Apartment-Hunting for the College Grad 101

I am writing this post for all my fellow college graduates who have not had to do any apartment-hunting on their own before. Everything in this post is stuff I learned the last few days, and I hope to keep adding more to it as time goes on. I hope you find this information useful when you’re starting out.
The best places to look for apartment-listings are the Classified ads in the Sunday Newspaper. Seriously. I know no one reads them anymore, but I swear they still exist if only for the soul purpose of helping folks like us find a new place to live. Circle the apartments that catch your eye and call the numbers on the listings to see if they’re still available and interested in renting. Also, ask if you can get a tour of the place. I’ll talk more about that in a minute.
When you’re looking for an apartment, keep in mind:
  1. The Neighborhood: is there a lot of crime there? How close is it to all the important stuff like grocery stores and your workplace? Are your neighbors nice? Are they old or young? Do they have lots of parties?
  2. The Rent: This is exceptionally important. Not only how much it is, but what utilities are covered on there (water, sewage, trash, gas, etc)? I’ve found that most times, rent covers everything but electricity or gas, and you’ll have to call the electric and gas companies separately to work out a plan to get any. If you find a place that has rent that covers electricity or gas, be sure to double check and ask.
  3. Parking: especially for those of us with cars or bikes, is there a place to park them? You don’t need a garage unless you absolutely want one. It’ll help, though, if you can keep your car close to your apartment. Are there other places to park, like parking lots in front of the building? Does parking get full quickly?
  4. “Not Metro Approved”: I came across this quote a couple of times in different listings, and if you don’t know what it means, here’s what I know: in the Sandusky, OH area, “Not Metro Approved” means it’s not low-income housing. THIS IS GOOD. The only people who get low-income housing are people on welfare or who are otherwise people you wouldn’t want to associate with because of drugs or something. If you find a listing for an apartment that says, “Not Metro Approved”, it’s usually a good sign. Still don’t discredit listings that don’t have that. Just take a good look at the neighborhood and the apartment and talk to the landlord.
  5. Washer/Dryer or Laundromats: I have been warned that to find an apartment with a washer/dryer hookup is exceptionally rare. If you can find one, and it’s in your budget, GET IT! Otherwise, see if there’s a laundromat close-by. (As an aside, if you can hang-dry your clothes, do it: not only does it save you quarters, but it saves energy and your clothes themselves. Those lint traps you see in dryers? That’s all the lint falling off your clothes when you dry them. That’s right: your clothes are falling apart in the machine. Hang-drying them will help make sure your clothes last longer. If you have to machine-dry larger things like jeans, towels, or bedsheets, that’s fine. Those things are sturdy enough to withstand dryers.)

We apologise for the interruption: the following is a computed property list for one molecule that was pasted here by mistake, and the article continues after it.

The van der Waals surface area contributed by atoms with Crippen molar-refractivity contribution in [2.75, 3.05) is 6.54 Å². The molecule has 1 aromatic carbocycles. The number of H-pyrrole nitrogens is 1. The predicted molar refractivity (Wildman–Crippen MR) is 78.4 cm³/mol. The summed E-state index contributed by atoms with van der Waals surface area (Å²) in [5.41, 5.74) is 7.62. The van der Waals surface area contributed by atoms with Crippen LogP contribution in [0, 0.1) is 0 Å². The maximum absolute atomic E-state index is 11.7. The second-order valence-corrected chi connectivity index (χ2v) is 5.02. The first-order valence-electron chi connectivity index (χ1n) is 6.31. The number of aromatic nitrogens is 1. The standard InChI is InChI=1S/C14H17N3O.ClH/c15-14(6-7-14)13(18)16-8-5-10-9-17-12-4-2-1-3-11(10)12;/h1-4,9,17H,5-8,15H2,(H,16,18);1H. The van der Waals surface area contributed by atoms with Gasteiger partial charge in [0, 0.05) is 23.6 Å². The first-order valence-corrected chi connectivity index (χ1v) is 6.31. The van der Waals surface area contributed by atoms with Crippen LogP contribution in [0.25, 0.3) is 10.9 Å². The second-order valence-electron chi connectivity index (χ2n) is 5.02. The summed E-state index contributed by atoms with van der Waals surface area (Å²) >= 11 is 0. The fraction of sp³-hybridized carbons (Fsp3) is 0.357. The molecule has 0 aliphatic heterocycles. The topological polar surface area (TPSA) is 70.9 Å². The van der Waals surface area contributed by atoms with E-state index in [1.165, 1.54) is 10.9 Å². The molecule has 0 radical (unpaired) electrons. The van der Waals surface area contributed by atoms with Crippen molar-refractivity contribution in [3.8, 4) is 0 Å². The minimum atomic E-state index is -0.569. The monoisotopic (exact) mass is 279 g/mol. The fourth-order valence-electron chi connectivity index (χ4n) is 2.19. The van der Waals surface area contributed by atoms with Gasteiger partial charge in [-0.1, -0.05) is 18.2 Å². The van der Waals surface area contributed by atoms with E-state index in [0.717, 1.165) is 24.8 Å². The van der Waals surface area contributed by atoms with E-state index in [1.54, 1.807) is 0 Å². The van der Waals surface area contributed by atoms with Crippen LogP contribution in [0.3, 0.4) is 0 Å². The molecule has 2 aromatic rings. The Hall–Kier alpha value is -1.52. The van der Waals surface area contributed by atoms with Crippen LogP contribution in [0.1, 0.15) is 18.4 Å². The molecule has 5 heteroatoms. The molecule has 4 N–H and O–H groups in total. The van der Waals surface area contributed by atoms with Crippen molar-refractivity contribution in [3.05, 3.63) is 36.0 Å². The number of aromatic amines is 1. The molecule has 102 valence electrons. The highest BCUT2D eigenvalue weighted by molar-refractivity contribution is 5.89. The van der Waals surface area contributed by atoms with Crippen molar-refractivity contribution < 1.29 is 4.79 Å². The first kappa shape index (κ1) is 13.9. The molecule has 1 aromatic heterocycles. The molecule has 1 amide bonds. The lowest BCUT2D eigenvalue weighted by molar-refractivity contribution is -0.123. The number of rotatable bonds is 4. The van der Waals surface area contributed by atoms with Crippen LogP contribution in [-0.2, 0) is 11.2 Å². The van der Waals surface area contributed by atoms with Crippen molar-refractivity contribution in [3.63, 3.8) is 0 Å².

6. Your Budget: The most important, and this was something my mom told me (and since she rented apartments for years before she got into home-ownership, I can trust her on this): Your rent, including gas and electric, should not exceed how much you make at your workplace in two weeks. So let’s say I work at a job that pays $8/hour and I work 40 hours a week. In one week, I earned $320, and in two weeks, that’s $640. So my rent then, including gas and electric, should not exceed $640 dollars. AT ALL. If you stick with this system, it’ll work like this: If you work a job where you’re paid every other week, your first paycheck of the month can cover rent, and your next paycheck of the month can cover stuff like saving it back, groceries, and stuff like phone or internet bills, as well as fun stuff.
Above all, TALK TO THE LANDLORD. It’ll help to establish if you like the person, and if you like them and they like you, the renting experience will be easier to live through.
Also, if you possibly can, TAKE A TOUR OF THE APARTMENT. Figure out if it’s too big or too small, too noisy or too quiet, who your neighbors are, what’s close by your apartment in terms of laundromats, entertainment, grocery stores, etc. If you have a lot of things close to you, you can save on gas for the car by walking to places. Also, look out in prospective apartments for things like cracks in the walls, air that leaks through windows (during wintertime here in Ohio, that can be a boon to your heating bill), what appliances are in the apartment already like refrigerators, stoves, etc.
Ok, that’s all I have for now, and that’s just what I’ve learned. If you folks have any helpful suggestions about apartment-hunting that I haven’t covered, please leave a comment below. I read every one of them. And if they’re really helpful, I’ll add them to this post.
Thanks a lot, and good luck!

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